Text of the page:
It was over a decade ago that Peter Hill was able to open the second of the tracks he had built over the years, this time up in Lincolnshire. With no other viable track in the UK, it enabled members of the Retro Club to run a variety of cars, both wheel and propeller driven. A huge variety of cars were run over the years, and apart from a couple of very wet days, everyone enjoyed the garden party atmosphere, liberally laced with the smell of diesel. At one stage it was a case of vying for track time as so many people were turning up with cars. In quick succession though, serious illnesses, family and business problems plus the ever present advancing anno domini began to reduce the numbers significantly. Then of course there was Covid and the opening of Buckminster along with a bit of subsidence that made running cars in an anti clockwise direction something of a lottery, more often that not ending up with a car on its back or some very deranged metal. Not to say that the track was not runnable as Dick Roberts, Martin Coe and myself proved with their 80+mph aircar runs.

Last season the numbers had fallen to such a level that Peter seriously questioned whether it was worth continuing, but decided to give it one more season. To this end he asked people to indicate whether they would be supporting him, but with little response. Mowing the infield and setting up the pit area is a lot of work if only a couple of people turn up, which was the case for the first meeting this season. Another ring round did not elicit any further response resulting in Peter declaring that the June meeting would be the last ever official track day at Gt Carlton.

That we were able to hold an event at all was something of a miracle as just four weeks previously, persistent rain had turned the track into a lake as the photos shows. It had dried out but not done anything for the evenness of the surface.

It has to be admitted that it is not an easy place to get to and this was one of our longest journeys ever, arriving to find Chris Maggs and Pete Hughes already sweeping the track with an indisposed Peter supervising. My final flurry on the track last season had resulted in a track record at 86mph and three cars suffering from metal fatigue, not surprising considering the thousands of laps that two of them with their aged PAW motors had completed. In honour of the occasion, all the parts that were salvageable from the two trusty PAW cars that had seen service over every season since 2011 in their various incarnations were amalgamated into one new car with damped suspension at each end. Four runs of over forty laps each at a steady 45mph seemed a fitting end to the twelve seasons the various parts had completed. The suspension worked fine though, handling the big bump with ease.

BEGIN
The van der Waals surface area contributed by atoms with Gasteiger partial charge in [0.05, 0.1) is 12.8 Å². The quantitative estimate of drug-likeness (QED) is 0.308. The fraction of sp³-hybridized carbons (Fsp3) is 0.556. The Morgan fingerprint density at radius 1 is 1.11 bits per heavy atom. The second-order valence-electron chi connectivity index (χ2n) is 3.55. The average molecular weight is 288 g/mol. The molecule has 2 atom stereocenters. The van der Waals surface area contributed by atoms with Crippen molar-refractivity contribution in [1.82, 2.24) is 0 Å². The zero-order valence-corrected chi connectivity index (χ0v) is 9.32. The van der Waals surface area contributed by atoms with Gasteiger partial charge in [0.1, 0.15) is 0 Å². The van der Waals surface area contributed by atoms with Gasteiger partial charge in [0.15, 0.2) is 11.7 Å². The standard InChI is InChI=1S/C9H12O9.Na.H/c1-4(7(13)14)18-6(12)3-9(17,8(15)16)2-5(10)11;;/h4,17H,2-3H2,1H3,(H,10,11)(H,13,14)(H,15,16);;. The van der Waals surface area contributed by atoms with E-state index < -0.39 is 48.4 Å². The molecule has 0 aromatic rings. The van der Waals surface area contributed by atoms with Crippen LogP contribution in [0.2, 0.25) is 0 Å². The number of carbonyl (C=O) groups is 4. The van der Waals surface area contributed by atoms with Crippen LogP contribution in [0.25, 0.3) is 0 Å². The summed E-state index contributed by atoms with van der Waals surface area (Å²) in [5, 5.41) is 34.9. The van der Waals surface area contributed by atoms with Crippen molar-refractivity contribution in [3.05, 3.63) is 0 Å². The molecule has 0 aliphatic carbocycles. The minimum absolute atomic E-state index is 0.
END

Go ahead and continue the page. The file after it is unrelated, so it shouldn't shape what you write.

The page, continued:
Got the T shirt and the car  Pete Hughes with Testor's special Hugh with 'all sorts'

This was not so for Chris Maggs with his wheel driven car that fell over on each run, causing him to retire for the day. Pete Hughes' aircar fell foul of the same bump, performing a double somersault with one and half twists for a tally of 4.9. His little Cox Prop Rod by comparison trundled round very happily, but it was going the other way round. Unfortunately, our host was injured, but in due deference to the occasion suggested that we might like to run the late Keith Bragg's aircar that we had deranged twice last season. The HB motor is a bit powerful and took a bit of needle twiddling to get it to run cleanly but then it was off with a vengeance, but as it was running anti clockwise, it does not require too much imagination to figure out what happened next. Yes, for the third time in succession we had managed to wreck it, but this time terminally. So the Retro events at Gt Carlton ended with a bang, but only that of an aircar bouncing down the track. Much to the delight of 'the other half', a chance conversation resulted in the sale of the last of the OTW diesel cars, so for the first time in many years, the trip home was not accompanied by the pong of diesel fuel.

Hooking on Pete's Prop Rod Slightly deranged Totally deranged

We reluctantly had to agree with Peter the level of support did not warrant the work and expenditure involved, although he did point out that the track would still be available for anyone that cared to contact him for a private day of running. We will not miss the eternal drag across the Fens adding ever larger and slower agricultural vehicles to our Observer Book of mobile traffic jams, but will miss the great days we have spent there, so thank you Peter. For a video of this final event go to our youtube channel www.youtube.com